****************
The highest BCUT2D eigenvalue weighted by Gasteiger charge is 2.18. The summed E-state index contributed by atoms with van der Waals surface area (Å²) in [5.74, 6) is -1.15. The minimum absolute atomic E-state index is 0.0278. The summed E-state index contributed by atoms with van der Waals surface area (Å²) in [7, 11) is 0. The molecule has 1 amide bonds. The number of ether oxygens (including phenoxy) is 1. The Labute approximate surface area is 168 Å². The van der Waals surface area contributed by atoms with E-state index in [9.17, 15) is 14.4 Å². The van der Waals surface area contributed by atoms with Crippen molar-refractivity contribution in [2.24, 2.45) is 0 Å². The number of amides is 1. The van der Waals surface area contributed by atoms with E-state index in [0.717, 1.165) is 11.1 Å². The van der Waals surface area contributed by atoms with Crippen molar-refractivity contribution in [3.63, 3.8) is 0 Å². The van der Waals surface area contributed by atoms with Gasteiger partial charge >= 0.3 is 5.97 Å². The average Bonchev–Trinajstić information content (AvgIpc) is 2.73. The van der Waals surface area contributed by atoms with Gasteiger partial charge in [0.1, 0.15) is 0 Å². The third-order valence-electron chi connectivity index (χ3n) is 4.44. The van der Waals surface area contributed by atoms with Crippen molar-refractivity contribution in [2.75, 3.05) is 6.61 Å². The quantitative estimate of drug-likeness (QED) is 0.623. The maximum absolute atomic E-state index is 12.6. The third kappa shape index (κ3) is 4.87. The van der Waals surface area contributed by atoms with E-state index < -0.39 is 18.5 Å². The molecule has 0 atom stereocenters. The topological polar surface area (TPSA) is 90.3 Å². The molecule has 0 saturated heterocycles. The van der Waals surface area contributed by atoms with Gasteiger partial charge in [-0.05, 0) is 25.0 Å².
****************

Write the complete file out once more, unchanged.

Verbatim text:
The highest BCUT2D eigenvalue weighted by Gasteiger charge is 2.18. The summed E-state index contributed by atoms with van der Waals surface area (Å²) in [5.74, 6) is -1.15. The minimum absolute atomic E-state index is 0.0278. The summed E-state index contributed by atoms with van der Waals surface area (Å²) in [7, 11) is 0. The molecule has 1 amide bonds. The number of ether oxygens (including phenoxy) is 1. The Labute approximate surface area is 168 Å². The van der Waals surface area contributed by atoms with E-state index in [9.17, 15) is 14.4 Å². The van der Waals surface area contributed by atoms with Crippen molar-refractivity contribution in [2.24, 2.45) is 0 Å². The number of amides is 1. The van der Waals surface area contributed by atoms with E-state index in [0.717, 1.165) is 11.1 Å². The van der Waals surface area contributed by atoms with Crippen molar-refractivity contribution in [3.63, 3.8) is 0 Å². The van der Waals surface area contributed by atoms with Gasteiger partial charge >= 0.3 is 5.97 Å². The average Bonchev–Trinajstić information content (AvgIpc) is 2.73. The van der Waals surface area contributed by atoms with Gasteiger partial charge in [0.1, 0.15) is 0 Å². The third-order valence-electron chi connectivity index (χ3n) is 4.44. The van der Waals surface area contributed by atoms with Crippen molar-refractivity contribution in [2.75, 3.05) is 6.61 Å². The quantitative estimate of drug-likeness (QED) is 0.623. The maximum absolute atomic E-state index is 12.6. The third kappa shape index (κ3) is 4.87. The van der Waals surface area contributed by atoms with E-state index < -0.39 is 18.5 Å². The molecule has 0 atom stereocenters. The topological polar surface area (TPSA) is 90.3 Å². The molecule has 0 saturated heterocycles. The van der Waals surface area contributed by atoms with Gasteiger partial charge in [-0.05, 0) is 25.0 Å².